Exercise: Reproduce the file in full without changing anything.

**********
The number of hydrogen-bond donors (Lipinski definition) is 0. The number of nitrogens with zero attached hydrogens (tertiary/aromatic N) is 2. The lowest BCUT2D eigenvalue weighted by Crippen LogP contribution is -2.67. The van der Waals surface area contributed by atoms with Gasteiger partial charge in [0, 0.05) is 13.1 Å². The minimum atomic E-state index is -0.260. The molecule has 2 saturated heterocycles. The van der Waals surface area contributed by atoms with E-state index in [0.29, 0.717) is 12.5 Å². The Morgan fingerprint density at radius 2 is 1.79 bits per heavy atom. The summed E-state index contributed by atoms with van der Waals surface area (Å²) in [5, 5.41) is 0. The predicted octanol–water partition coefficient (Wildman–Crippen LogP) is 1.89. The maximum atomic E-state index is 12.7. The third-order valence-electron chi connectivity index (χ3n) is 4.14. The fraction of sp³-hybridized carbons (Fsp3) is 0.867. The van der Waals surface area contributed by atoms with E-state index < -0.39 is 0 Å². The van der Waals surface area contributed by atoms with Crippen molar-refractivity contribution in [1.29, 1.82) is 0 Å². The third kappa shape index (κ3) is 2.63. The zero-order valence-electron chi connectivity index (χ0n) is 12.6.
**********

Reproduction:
The number of hydrogen-bond donors (Lipinski definition) is 0. The number of nitrogens with zero attached hydrogens (tertiary/aromatic N) is 2. The lowest BCUT2D eigenvalue weighted by Crippen LogP contribution is -2.67. The van der Waals surface area contributed by atoms with Gasteiger partial charge in [0, 0.05) is 13.1 Å². The minimum atomic E-state index is -0.260. The molecule has 2 saturated heterocycles. The van der Waals surface area contributed by atoms with E-state index in [0.29, 0.717) is 12.5 Å². The Morgan fingerprint density at radius 2 is 1.79 bits per heavy atom. The summed E-state index contributed by atoms with van der Waals surface area (Å²) in [5, 5.41) is 0. The predicted octanol–water partition coefficient (Wildman–Crippen LogP) is 1.89. The maximum atomic E-state index is 12.7. The third-order valence-electron chi connectivity index (χ3n) is 4.14. The fraction of sp³-hybridized carbons (Fsp3) is 0.867. The van der Waals surface area contributed by atoms with E-state index < -0.39 is 0 Å². The van der Waals surface area contributed by atoms with Crippen molar-refractivity contribution in [1.29, 1.82) is 0 Å². The third kappa shape index (κ3) is 2.63. The zero-order valence-electron chi connectivity index (χ0n) is 12.6.